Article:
This technology has been able to detect blood in 30 year old fingerprints which means it could be valuable in helping to solve cold cases. The research by teams from Sheffield Hallam University working with the West Yorkshire, UK Police has been ongoing since 2012. The new testing is expensive, but is expected to start being used in high profile cases within months.

October 10, 2017 published by BBC News | Sheffield & South Yorkshire

Thursday, October 5, 2017

US reviewing alternate solutions to using Social Security Number as ID

Photo of old Social Security cards

Photo credit: zimmytws/Bigstock

Rob Joyce, White House cybersecurity coordinator, has confirmed recently that the White House administration is consulting with officials from outside agencies to work out a better system for identifying Americans. The recent breach at Equifax, one of the nation’s top 3 firms collecting data for credit card applications, underscores the need for change.

When the Social Security Number system was created by the Social Security Administration in 1936, it was intended solely for keeping track of individual earnings. Due to convenience, SSNs were quickly adopted by the private sector. Now they’re used for everything from loans and purchases, to marriage licenses, job applications, medical forms and more. They are so widely distributed, they can hardly be considered private, and are highly susceptible to hacking.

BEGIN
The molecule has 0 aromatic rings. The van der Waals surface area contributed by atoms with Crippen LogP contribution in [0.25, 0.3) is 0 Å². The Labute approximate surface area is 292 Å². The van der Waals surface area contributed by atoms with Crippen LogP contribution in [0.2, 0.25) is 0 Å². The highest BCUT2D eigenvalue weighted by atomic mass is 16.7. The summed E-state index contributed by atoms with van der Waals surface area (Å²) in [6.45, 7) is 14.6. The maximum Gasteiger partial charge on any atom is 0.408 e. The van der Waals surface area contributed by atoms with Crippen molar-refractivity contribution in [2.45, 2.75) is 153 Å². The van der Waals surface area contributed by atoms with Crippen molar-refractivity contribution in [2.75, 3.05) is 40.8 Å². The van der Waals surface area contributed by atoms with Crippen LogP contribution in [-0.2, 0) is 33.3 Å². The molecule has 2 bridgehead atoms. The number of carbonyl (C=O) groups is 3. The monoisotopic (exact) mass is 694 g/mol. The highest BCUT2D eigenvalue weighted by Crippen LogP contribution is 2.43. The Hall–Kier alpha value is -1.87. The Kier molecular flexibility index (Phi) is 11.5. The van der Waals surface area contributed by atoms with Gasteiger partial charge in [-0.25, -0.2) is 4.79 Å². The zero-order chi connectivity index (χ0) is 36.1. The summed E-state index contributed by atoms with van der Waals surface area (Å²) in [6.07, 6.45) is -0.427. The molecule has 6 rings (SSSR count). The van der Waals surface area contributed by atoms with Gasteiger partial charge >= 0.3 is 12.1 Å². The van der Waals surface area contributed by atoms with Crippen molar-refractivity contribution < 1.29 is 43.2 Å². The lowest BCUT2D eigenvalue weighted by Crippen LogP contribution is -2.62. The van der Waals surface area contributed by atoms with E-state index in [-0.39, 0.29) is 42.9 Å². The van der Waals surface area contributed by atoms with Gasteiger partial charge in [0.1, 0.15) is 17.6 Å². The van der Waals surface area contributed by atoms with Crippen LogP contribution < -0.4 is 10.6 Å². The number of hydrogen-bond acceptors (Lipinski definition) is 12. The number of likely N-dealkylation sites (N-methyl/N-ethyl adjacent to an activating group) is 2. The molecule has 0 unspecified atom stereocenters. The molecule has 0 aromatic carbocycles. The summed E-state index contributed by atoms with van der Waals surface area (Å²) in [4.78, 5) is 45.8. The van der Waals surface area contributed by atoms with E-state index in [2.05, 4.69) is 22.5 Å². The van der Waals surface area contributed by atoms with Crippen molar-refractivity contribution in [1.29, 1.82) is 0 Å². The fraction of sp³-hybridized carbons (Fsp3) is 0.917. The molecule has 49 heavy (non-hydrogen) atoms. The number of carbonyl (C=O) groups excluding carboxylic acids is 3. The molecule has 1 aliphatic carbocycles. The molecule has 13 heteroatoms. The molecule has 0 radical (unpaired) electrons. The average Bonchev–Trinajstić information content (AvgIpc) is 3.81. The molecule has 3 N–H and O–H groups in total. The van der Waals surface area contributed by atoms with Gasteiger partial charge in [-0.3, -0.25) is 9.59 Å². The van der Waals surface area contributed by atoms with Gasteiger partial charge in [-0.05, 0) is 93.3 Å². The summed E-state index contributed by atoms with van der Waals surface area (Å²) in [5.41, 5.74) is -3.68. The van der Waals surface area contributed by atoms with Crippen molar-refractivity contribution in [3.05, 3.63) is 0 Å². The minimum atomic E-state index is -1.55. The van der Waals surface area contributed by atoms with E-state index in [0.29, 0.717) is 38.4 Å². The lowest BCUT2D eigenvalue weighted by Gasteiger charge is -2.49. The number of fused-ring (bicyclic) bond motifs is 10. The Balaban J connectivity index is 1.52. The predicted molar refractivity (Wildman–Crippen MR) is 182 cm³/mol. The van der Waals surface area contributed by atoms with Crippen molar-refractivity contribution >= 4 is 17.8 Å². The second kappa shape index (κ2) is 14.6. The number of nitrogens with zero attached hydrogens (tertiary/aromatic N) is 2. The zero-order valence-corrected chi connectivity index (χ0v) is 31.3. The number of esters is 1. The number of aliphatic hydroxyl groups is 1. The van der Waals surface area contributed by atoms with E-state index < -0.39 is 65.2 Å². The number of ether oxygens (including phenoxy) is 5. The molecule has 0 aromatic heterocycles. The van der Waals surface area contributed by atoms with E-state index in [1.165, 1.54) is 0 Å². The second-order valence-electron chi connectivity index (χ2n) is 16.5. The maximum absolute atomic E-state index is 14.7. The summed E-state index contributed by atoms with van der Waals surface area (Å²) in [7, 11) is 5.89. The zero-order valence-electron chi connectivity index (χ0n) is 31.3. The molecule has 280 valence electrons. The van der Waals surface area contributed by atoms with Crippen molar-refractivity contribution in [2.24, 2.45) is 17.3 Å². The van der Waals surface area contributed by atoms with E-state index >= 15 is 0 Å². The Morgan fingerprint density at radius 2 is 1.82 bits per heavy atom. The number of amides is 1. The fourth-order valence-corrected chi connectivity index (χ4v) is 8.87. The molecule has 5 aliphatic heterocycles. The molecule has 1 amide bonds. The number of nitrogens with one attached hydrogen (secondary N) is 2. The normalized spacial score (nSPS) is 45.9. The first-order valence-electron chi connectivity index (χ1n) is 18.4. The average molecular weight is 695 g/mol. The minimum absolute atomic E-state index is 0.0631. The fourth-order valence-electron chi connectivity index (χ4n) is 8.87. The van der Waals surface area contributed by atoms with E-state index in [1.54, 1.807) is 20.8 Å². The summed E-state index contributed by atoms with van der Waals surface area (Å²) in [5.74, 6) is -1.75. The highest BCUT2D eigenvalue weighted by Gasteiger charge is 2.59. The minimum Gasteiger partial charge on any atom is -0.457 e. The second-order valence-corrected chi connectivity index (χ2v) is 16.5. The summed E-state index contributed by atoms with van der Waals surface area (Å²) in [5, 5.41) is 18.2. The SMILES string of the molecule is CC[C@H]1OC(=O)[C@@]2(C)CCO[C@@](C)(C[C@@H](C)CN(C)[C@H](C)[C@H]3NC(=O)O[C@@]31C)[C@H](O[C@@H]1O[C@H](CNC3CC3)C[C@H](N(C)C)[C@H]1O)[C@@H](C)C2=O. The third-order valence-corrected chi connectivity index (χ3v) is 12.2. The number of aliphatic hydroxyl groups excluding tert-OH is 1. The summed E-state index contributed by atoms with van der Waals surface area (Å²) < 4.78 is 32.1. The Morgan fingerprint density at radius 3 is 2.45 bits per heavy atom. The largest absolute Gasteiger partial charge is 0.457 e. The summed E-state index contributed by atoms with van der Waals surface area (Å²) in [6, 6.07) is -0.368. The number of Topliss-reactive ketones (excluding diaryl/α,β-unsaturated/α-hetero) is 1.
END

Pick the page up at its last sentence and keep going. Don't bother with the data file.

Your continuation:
Social Security Numbers are not hard for a determined hacker to decode. The first 3 digits are a geographical code for the area you lived when you registered. Your birth date is also used when creating your number. If there’s one piece of information that is more widely distributed than your SSN, it’s your birthday. With your location and birthday, your SSN becomes relatively easy to figure out.

Social Security numbers are difficult to get replaced. To replace it you would have to show proof of continued harassment, and have documentation to prove your identity You can’t have it changed just as a precaution. Actual biometric scan data also can’t be changed. Many are concerned that this information could also be stolen from the agency storing it.

So what’s the best solution? Rob Joyce told a forum at the Washington Post that the administration is considering “modern cryptographic identifiers.” This may involve “a public and private key,” and the ability to get a new identifier if one has been compromised. In addition, we may end up having more than one identifier, specific customer ID’s for different purposes, which would allow Americans more control over their data.

By AFP on Oct. 03, 2017, Security Week

By Hayley Tsukayama, Sept. 20, 2017, The Washington Post

Friday, September 29, 2017

UK supermarket first to accept finger vein pay

Photo showing payment by finger vein scan

Customers of the Costcutter store at Brunel University in London don’t need cash or a credit card to pay for purchases. No PIN number or password to remember. They can now pay with a quick scan of the unique vein pattern in their fingertip. Their biometric data is linked to their bank card for payment.

In the store, a small scanner uses infrared light to read the shopper’s finger vein pattern. When you put a finger in the scanner, it checks for a pulse, and for the presence of hemoglobin (a protein molecule in red blood cells). This is a secure method of biometric authentication. To date there have been no reports of this type of biometric security being hacked.